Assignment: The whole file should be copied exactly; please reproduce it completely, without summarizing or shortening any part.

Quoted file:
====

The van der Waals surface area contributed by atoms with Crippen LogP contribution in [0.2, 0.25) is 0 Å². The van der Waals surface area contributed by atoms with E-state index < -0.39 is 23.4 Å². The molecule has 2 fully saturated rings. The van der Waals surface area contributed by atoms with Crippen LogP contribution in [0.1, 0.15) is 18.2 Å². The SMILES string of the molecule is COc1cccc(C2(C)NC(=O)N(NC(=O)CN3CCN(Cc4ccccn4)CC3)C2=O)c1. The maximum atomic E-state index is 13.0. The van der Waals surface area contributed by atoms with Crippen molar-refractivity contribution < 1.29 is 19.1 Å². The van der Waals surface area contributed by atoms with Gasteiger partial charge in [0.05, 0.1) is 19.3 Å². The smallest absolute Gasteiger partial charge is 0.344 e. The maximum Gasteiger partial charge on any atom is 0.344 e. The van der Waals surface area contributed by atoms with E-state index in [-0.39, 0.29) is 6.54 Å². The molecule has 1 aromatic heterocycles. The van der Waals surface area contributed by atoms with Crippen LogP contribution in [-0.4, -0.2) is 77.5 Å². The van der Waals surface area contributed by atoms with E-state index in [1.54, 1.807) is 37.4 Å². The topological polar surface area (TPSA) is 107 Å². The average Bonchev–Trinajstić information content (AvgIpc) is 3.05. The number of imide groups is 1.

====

The van der Waals surface area contributed by atoms with Crippen LogP contribution in [0.2, 0.25) is 0 Å². The van der Waals surface area contributed by atoms with E-state index < -0.39 is 23.4 Å². The molecule has 2 fully saturated rings. The van der Waals surface area contributed by atoms with Crippen LogP contribution in [0.1, 0.15) is 18.2 Å². The SMILES string of the molecule is COc1cccc(C2(C)NC(=O)N(NC(=O)CN3CCN(Cc4ccccn4)CC3)C2=O)c1. The maximum atomic E-state index is 13.0. The van der Waals surface area contributed by atoms with Crippen molar-refractivity contribution < 1.29 is 19.1 Å². The van der Waals surface area contributed by atoms with Gasteiger partial charge in [0.05, 0.1) is 19.3 Å². The smallest absolute Gasteiger partial charge is 0.344 e. The maximum Gasteiger partial charge on any atom is 0.344 e. The van der Waals surface area contributed by atoms with E-state index in [-0.39, 0.29) is 6.54 Å². The molecule has 1 aromatic heterocycles. The van der Waals surface area contributed by atoms with Crippen LogP contribution in [-0.4, -0.2) is 77.5 Å². The van der Waals surface area contributed by atoms with E-state index in [1.54, 1.807) is 37.4 Å². The topological polar surface area (TPSA) is 107 Å². The average Bonchev–Trinajstić information content (AvgIpc) is 3.05. The number of imide groups is 1.